So let’s say you have used Packet Tracer and you are itching to use the real thing and build your own Cisco CCNA home lab. Where do you start? What we are going to try to do today is cover a few basic strategies and concepts that you can apply in building a CCNA lab. So here we go….
In our last article we used Packet tracer to build a dual stack network that supported both IPv4 and IPv6, but because not all networks support dual-stack, tunneling is used to transfer IPv6 traffic across an existing IPv4 networks. Many current internet users do not have IPv6 dual-stack support, and thus cannot reach IPv6 sites directly. Instead, they must use IPv4 infrastructure to carry IPv6 packets. This is done using a technique known as tunneling, which encapsulates IPv6 packets within IPv4, in effect using IPv4 as a link layer for IPv6. Continue reading “CCNA Packet Tracer lab IPv6 to IPv4 Tunnel” »
In some of our previous lab we have learned to address and configure routing protocols such as RIP, EIGRP and OSPF with IPv6. Additionally we have configured Network Address Translation (NAT) and Dynamic Host Configuration Protocol using IPv6. But what if you need to implement IPv6 in an existing IPv4 network, to do this we need to learn another IPv6 technology call Dual Stacking. Continue reading “CCNA Packet Tracer Lab IPv4 IPv6 Dual Stack” »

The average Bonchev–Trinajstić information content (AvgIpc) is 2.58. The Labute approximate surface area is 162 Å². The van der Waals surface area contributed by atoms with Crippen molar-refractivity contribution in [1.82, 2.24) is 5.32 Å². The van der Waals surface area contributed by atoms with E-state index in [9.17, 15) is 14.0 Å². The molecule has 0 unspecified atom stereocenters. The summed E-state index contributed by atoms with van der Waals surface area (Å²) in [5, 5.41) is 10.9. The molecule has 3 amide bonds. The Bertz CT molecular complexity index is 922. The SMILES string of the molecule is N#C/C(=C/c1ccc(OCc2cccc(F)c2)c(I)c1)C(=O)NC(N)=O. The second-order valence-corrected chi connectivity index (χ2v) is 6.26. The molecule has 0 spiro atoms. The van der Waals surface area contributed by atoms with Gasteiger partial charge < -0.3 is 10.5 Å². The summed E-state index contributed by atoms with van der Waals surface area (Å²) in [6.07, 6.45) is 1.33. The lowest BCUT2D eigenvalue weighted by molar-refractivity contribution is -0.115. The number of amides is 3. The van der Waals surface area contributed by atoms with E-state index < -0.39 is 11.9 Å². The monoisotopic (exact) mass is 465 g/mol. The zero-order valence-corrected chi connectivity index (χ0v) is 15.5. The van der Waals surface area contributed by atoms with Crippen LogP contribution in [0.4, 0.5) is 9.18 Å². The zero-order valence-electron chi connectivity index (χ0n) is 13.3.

It is very important to complete as many practice labs you can find, because if you are like me reading and taking practice test are not enough to prepare you for the real exam. You need to get some real experience configuring, verifying and troubleshooting routing and switching networks. This lab has been designed to give you real hands on experience configuring Cisco routers and switches. Continue reading “CCNA Packet Tracer Mega Lab” »